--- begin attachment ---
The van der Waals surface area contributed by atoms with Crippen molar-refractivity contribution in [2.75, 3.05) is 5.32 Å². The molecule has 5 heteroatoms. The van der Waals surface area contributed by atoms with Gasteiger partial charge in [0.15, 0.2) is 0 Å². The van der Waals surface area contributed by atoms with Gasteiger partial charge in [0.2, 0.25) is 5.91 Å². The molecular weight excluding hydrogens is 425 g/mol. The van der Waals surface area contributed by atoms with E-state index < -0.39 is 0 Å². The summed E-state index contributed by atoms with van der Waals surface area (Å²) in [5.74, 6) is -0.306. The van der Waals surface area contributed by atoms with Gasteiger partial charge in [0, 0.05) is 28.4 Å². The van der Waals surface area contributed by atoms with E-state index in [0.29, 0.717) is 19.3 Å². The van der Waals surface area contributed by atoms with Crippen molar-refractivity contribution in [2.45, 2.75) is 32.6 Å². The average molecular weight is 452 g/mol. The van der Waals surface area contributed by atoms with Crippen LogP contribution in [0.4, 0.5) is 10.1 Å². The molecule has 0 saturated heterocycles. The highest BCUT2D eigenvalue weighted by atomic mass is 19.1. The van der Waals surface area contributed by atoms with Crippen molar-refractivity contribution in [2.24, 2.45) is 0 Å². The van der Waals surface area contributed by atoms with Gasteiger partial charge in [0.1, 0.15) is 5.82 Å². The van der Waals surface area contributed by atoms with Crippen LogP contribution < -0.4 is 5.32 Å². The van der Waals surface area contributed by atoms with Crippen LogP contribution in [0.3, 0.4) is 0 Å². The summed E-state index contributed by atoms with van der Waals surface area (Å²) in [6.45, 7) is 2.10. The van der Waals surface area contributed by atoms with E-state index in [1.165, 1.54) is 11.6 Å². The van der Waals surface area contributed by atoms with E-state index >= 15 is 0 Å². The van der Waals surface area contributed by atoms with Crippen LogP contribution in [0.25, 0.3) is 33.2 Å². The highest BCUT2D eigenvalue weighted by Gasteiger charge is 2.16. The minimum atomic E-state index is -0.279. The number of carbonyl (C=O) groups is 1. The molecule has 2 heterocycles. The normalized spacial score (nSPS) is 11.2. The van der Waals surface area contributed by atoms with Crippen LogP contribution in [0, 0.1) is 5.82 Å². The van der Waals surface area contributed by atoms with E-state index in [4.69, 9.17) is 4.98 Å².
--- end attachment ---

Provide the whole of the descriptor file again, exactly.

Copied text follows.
The van der Waals surface area contributed by atoms with Crippen molar-refractivity contribution in [2.75, 3.05) is 5.32 Å². The molecule has 5 heteroatoms. The van der Waals surface area contributed by atoms with Gasteiger partial charge in [0.15, 0.2) is 0 Å². The van der Waals surface area contributed by atoms with Gasteiger partial charge in [0.2, 0.25) is 5.91 Å². The molecular weight excluding hydrogens is 425 g/mol. The van der Waals surface area contributed by atoms with E-state index < -0.39 is 0 Å². The summed E-state index contributed by atoms with van der Waals surface area (Å²) in [5.74, 6) is -0.306. The van der Waals surface area contributed by atoms with Gasteiger partial charge in [0, 0.05) is 28.4 Å². The van der Waals surface area contributed by atoms with E-state index in [0.29, 0.717) is 19.3 Å². The van der Waals surface area contributed by atoms with Crippen molar-refractivity contribution in [2.45, 2.75) is 32.6 Å². The average molecular weight is 452 g/mol. The van der Waals surface area contributed by atoms with Crippen LogP contribution in [0.4, 0.5) is 10.1 Å². The molecule has 0 saturated heterocycles. The highest BCUT2D eigenvalue weighted by atomic mass is 19.1. The van der Waals surface area contributed by atoms with Crippen molar-refractivity contribution in [2.24, 2.45) is 0 Å². The van der Waals surface area contributed by atoms with Gasteiger partial charge in [0.1, 0.15) is 5.82 Å². The van der Waals surface area contributed by atoms with Crippen LogP contribution < -0.4 is 5.32 Å². The van der Waals surface area contributed by atoms with Crippen LogP contribution in [0.3, 0.4) is 0 Å². The summed E-state index contributed by atoms with van der Waals surface area (Å²) in [6.45, 7) is 2.10. The van der Waals surface area contributed by atoms with E-state index in [1.165, 1.54) is 11.6 Å². The van der Waals surface area contributed by atoms with E-state index >= 15 is 0 Å². The van der Waals surface area contributed by atoms with Crippen LogP contribution in [0.25, 0.3) is 33.2 Å². The highest BCUT2D eigenvalue weighted by Gasteiger charge is 2.16. The minimum atomic E-state index is -0.279. The number of carbonyl (C=O) groups is 1. The molecule has 2 heterocycles. The normalized spacial score (nSPS) is 11.2. The van der Waals surface area contributed by atoms with Crippen LogP contribution in [0, 0.1) is 5.82 Å². The van der Waals surface area contributed by atoms with E-state index in [4.69, 9.17) is 4.98 Å².